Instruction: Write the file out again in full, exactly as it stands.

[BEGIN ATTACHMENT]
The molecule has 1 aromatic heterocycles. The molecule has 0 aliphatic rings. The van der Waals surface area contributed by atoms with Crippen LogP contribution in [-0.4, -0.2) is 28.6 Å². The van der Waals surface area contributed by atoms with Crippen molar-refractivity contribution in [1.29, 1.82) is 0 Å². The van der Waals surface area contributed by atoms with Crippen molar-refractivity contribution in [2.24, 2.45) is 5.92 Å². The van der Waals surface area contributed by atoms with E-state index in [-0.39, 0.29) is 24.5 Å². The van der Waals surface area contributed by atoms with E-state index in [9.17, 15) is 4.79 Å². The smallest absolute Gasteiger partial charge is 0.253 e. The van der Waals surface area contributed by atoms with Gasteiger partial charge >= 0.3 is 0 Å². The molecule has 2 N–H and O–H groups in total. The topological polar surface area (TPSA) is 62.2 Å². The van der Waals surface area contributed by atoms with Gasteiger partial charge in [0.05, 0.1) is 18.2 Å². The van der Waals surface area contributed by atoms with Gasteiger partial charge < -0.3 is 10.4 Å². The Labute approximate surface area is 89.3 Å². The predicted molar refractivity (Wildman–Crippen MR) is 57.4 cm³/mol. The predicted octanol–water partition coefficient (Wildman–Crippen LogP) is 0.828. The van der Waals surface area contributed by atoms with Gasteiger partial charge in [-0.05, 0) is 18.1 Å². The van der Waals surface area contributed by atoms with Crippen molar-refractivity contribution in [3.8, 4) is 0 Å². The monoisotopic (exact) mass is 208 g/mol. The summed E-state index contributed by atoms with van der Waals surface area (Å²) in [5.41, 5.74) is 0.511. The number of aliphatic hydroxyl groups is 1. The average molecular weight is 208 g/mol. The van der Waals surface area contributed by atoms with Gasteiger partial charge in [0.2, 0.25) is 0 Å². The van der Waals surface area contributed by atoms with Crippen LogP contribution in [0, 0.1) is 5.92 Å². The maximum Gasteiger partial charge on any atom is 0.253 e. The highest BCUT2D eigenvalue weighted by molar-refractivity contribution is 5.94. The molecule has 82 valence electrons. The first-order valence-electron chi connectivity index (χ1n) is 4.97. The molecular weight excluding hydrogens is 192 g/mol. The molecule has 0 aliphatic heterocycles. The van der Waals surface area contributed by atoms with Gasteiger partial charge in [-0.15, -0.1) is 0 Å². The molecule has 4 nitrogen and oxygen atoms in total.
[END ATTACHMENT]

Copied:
The molecule has 1 aromatic heterocycles. The molecule has 0 aliphatic rings. The van der Waals surface area contributed by atoms with Crippen LogP contribution in [-0.4, -0.2) is 28.6 Å². The van der Waals surface area contributed by atoms with Crippen molar-refractivity contribution in [1.29, 1.82) is 0 Å². The van der Waals surface area contributed by atoms with Crippen molar-refractivity contribution in [2.24, 2.45) is 5.92 Å². The van der Waals surface area contributed by atoms with E-state index in [-0.39, 0.29) is 24.5 Å². The van der Waals surface area contributed by atoms with E-state index in [9.17, 15) is 4.79 Å². The smallest absolute Gasteiger partial charge is 0.253 e. The van der Waals surface area contributed by atoms with Gasteiger partial charge >= 0.3 is 0 Å². The molecule has 2 N–H and O–H groups in total. The topological polar surface area (TPSA) is 62.2 Å². The van der Waals surface area contributed by atoms with Gasteiger partial charge in [0.05, 0.1) is 18.2 Å². The van der Waals surface area contributed by atoms with Gasteiger partial charge < -0.3 is 10.4 Å². The Labute approximate surface area is 89.3 Å². The predicted molar refractivity (Wildman–Crippen MR) is 57.4 cm³/mol. The predicted octanol–water partition coefficient (Wildman–Crippen LogP) is 0.828. The van der Waals surface area contributed by atoms with Gasteiger partial charge in [-0.05, 0) is 18.1 Å². The van der Waals surface area contributed by atoms with Crippen molar-refractivity contribution in [3.8, 4) is 0 Å². The monoisotopic (exact) mass is 208 g/mol. The summed E-state index contributed by atoms with van der Waals surface area (Å²) in [5.41, 5.74) is 0.511. The number of aliphatic hydroxyl groups is 1. The average molecular weight is 208 g/mol. The van der Waals surface area contributed by atoms with Gasteiger partial charge in [0.2, 0.25) is 0 Å². The van der Waals surface area contributed by atoms with Crippen LogP contribution in [0, 0.1) is 5.92 Å². The maximum Gasteiger partial charge on any atom is 0.253 e. The highest BCUT2D eigenvalue weighted by molar-refractivity contribution is 5.94. The molecule has 82 valence electrons. The first-order valence-electron chi connectivity index (χ1n) is 4.97. The molecular weight excluding hydrogens is 192 g/mol. The molecule has 0 aliphatic heterocycles. The van der Waals surface area contributed by atoms with Gasteiger partial charge in [-0.15, -0.1) is 0 Å². The molecule has 4 nitrogen and oxygen atoms in total.